We often hear from teachers that the school day feels too short for them to fit all the material they need to cover with their students. With all that’s expected of today’s children, and the importance of standardized assessments, it’s an understandable sentiment! But for kids, with their growing brains and impatient personalities, the school day can feel overwhelmingly long. That’s where brain breaks— short, preferably physically active breaks from school lessons— can be useful for students and teachers alike.
There are numerous benefits to taking short brain breaks during the school day. Breaks offer a mental reset, which is particularly important when students are concentrating deeply or learning difficult material. They’re also an easy opportunity to incorporate play into the school day. While ideally, play-based learning would be a feature of all elementary school classrooms, the practicalities of subject material and lesson plans can get in the way. Brain breaks can make time for this educational play.
Brain breaks as a concept also support the idea that childhood learning is not merely academic, but also social, developmental, and emotional. School is not just a purely academic setting, but rather one that also teaches kids resilience, positive social skills, and moral values. Teachers can use these much-needed breaks to encourage these positive skills in students, and to give them space to explore and play independently.
There are many ways to incorporate brain breaks into the school day. Let’s explore some methods educators may use to change things up for students during the school day.
A tried-and-true favorite for people of all ages, from young children to older adults, coloring lets kids flex their artistic muscles. In the midst of a curriculum that is often very STEM-focused, a break that is focused on the arts can be a nice change of pace. You can use coloring pages that align with the content you’re teaching, or let students choose their own from a selection.
Take a break and have your students explore their creativity with a multi-disciplinary project. An assignment that encourages them to bring their interests and talents to the subject, be it weather, American history, or a chapter book, will spark joy and intrinsic motivation.
Meditation offers tons of benefits for kids, including better concentration, peace of mind, and emotional stability. Less extroverted students and students who are easily overstimulated may find a quiet meditation break to be restorative. Apps like Headspace and Calm offer guided, non-religious meditations tailored for children of different ages.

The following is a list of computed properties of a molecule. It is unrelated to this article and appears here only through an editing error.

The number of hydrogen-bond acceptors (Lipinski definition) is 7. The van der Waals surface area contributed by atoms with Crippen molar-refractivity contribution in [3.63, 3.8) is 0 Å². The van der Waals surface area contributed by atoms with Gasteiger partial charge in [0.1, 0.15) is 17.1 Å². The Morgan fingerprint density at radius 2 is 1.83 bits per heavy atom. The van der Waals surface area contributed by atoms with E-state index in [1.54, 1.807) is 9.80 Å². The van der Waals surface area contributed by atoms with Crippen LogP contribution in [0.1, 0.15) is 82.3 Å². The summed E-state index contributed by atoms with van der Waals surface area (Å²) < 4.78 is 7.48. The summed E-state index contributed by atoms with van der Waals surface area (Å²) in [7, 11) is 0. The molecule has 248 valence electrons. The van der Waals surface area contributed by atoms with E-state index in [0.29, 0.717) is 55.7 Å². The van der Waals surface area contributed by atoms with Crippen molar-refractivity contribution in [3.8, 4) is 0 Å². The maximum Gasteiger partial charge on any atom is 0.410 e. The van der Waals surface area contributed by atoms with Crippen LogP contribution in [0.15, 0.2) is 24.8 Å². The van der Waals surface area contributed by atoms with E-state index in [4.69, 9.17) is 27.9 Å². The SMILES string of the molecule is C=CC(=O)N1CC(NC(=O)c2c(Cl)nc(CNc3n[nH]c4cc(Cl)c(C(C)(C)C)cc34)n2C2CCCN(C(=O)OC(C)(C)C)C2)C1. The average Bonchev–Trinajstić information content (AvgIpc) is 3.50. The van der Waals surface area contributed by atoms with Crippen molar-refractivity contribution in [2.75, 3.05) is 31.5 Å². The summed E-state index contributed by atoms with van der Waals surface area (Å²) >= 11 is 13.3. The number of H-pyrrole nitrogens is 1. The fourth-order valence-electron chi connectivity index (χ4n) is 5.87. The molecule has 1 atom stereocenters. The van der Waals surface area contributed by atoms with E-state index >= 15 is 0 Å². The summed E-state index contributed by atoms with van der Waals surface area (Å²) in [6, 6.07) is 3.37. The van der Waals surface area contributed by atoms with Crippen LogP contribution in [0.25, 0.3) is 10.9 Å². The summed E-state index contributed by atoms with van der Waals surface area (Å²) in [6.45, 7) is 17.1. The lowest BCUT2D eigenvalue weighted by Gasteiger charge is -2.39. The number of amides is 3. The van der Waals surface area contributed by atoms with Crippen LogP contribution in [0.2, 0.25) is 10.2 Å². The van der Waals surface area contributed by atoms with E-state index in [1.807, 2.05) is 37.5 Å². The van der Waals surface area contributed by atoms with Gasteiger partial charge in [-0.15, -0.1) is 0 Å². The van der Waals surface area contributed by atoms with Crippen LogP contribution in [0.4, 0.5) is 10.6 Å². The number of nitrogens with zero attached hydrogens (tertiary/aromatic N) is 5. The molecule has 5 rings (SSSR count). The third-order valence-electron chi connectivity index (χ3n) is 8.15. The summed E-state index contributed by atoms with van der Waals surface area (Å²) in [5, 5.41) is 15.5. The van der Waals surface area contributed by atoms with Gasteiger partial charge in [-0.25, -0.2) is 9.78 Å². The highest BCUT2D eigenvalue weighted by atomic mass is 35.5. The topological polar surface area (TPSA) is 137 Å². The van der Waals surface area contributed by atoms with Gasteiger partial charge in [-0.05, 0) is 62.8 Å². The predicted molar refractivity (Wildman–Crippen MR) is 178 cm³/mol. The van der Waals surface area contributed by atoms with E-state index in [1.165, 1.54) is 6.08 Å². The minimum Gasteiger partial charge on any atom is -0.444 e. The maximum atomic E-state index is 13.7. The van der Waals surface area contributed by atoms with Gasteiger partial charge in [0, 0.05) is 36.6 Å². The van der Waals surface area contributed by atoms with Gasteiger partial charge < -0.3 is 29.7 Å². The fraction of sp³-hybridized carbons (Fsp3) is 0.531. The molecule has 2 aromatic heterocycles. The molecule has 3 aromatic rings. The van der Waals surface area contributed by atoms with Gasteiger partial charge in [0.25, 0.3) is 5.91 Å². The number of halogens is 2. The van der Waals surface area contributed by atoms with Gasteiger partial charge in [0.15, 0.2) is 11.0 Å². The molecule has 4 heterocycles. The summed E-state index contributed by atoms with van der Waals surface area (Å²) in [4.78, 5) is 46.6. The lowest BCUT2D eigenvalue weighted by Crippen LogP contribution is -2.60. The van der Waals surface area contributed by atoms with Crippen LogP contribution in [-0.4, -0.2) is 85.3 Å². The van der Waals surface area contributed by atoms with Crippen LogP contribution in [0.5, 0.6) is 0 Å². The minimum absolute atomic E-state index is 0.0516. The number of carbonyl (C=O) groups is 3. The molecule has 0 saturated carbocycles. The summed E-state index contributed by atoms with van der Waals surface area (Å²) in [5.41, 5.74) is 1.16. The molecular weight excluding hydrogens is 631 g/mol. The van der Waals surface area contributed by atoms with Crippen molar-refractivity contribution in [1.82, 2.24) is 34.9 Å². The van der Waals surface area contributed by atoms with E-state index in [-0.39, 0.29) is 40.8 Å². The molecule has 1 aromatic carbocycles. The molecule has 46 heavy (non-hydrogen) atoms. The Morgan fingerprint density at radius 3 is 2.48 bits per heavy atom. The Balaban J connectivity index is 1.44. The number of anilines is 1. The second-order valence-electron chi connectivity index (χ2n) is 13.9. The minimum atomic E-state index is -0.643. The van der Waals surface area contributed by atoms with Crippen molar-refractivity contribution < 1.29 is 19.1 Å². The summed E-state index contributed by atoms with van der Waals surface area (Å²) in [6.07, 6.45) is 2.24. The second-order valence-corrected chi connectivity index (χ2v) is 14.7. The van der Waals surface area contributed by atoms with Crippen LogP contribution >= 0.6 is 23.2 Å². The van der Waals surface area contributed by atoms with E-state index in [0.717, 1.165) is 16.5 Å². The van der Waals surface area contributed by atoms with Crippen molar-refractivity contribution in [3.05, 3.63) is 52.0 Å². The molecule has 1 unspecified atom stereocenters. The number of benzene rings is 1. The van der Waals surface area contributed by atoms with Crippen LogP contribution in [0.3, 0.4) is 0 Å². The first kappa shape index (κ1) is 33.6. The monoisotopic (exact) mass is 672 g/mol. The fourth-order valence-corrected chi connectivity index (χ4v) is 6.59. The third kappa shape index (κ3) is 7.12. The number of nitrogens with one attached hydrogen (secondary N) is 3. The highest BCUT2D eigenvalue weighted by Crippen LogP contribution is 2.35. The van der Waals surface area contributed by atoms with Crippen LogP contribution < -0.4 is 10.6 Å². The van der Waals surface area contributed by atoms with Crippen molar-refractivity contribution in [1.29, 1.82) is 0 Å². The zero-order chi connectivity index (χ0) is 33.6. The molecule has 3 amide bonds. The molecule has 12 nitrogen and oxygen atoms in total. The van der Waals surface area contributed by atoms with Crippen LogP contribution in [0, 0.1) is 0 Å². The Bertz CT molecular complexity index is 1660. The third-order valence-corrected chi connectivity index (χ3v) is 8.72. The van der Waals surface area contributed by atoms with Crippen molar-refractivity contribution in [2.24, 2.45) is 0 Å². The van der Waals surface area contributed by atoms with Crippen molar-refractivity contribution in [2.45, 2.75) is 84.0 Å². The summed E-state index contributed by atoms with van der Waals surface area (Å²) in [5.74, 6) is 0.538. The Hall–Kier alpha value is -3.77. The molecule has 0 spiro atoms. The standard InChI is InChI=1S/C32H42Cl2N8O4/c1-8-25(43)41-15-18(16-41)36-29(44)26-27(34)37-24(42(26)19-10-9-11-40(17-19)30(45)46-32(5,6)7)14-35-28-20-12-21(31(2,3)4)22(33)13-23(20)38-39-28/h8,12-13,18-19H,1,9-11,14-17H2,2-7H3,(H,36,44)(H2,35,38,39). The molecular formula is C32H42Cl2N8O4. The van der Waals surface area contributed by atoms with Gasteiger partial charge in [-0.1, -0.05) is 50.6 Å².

Kids love to get up from their desks to sing, dance, and make noise! Music has been proven to improve mood and memory, and physical activity is important for healthy childhood development. If you’d like, you can use educational songs or music videos like those made by Schoolhouse Rock to make the break a low-key educational moment.
Daily devoted reading time is immensely important to strengthening literacy in elementary age students, but not all students have books at home or parents to help guide them through daily reading. Use break time to promote reading as a fun, relaxing, and educational activity for students. If your students aren’t advanced enough to read independently, try group story time instead.
Use play materials like clay, moldable sand, play-doh, or building blocks to provide a playful, tactile break for kids. This can be soothing for students with sensory sensitivities or those who learn better kinetically.
A timeless and fun game that promotes mindfulness, curiosity, and careful attention. Have students pair up and play I spy in the classroom or outside on the playground.
A fun game of charades can infuse the school day with some lightness and humor. You can even create a set of charades prompts to go along with your current subject matter. Charades is a great option because it combines the playfulness of a game with physical activity.
Another fun game, musical chairs lets kids get competitive while dancing and enjoying music.
We’ve already mentioned a few different ways of using games as brain breaks for your classroom, but you can also try combining code and play in your brain breaks. The Unruly Brain Breaks activity pack includes three interactive and fun icebreakers for your students. This can be the perfect way to give everyone a break to get active while still learning new concepts.
Fresh air can cure many ills, and for students and teachers who spend all day cooped up inside the classroom, it can feel wonderful. Weather permitting, take students outdoors to play on a playground, explore, or just socialize and play games of their own invention.
Kids love any excuse to celebrate, and holidays are a great opportunity to give your brain breaks theme and personality. Nancy Penchev, a teacher at Scheck Hillel, told us about how she created an active game to celebrate Hanukkah with her students. “We [used] the cornhole game to light the menorah this week [during] Hanukkah. The kids [loved] it.”
There’s no limit to your options for brain breaks in your elementary school classroom. Think about what your students would enjoy most and listen to their feedback. At the end of the day, they’ll likely be grateful to have some time to breathe away from the usual lessons, so don’t stress over the details. It’s all about balance, and of course, having fun.